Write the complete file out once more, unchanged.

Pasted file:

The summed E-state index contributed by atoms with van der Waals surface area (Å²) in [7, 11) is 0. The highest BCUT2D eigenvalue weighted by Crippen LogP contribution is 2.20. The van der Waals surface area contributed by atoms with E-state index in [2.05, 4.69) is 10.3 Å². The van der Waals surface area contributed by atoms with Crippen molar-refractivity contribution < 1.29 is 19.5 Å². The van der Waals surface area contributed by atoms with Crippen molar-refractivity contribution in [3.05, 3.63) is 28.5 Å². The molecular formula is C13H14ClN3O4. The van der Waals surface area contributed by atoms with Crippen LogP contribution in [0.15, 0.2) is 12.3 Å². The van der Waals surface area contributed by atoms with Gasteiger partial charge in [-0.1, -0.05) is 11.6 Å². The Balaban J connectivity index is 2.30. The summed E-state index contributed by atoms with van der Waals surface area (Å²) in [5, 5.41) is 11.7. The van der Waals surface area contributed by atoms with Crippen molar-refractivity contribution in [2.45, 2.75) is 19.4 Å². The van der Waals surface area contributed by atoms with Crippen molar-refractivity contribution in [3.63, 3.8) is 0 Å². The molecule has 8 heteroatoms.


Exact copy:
The summed E-state index contributed by atoms with van der Waals surface area (Å²) in [7, 11) is 0. The highest BCUT2D eigenvalue weighted by Crippen LogP contribution is 2.20. The van der Waals surface area contributed by atoms with E-state index in [2.05, 4.69) is 10.3 Å². The van der Waals surface area contributed by atoms with Crippen molar-refractivity contribution < 1.29 is 19.5 Å². The van der Waals surface area contributed by atoms with Crippen molar-refractivity contribution in [3.05, 3.63) is 28.5 Å². The molecular formula is C13H14ClN3O4. The van der Waals surface area contributed by atoms with Crippen LogP contribution in [0.15, 0.2) is 12.3 Å². The van der Waals surface area contributed by atoms with Gasteiger partial charge in [-0.1, -0.05) is 11.6 Å². The Balaban J connectivity index is 2.30. The summed E-state index contributed by atoms with van der Waals surface area (Å²) in [5, 5.41) is 11.7. The van der Waals surface area contributed by atoms with Crippen molar-refractivity contribution in [2.45, 2.75) is 19.4 Å². The van der Waals surface area contributed by atoms with Crippen molar-refractivity contribution in [3.63, 3.8) is 0 Å². The molecule has 8 heteroatoms.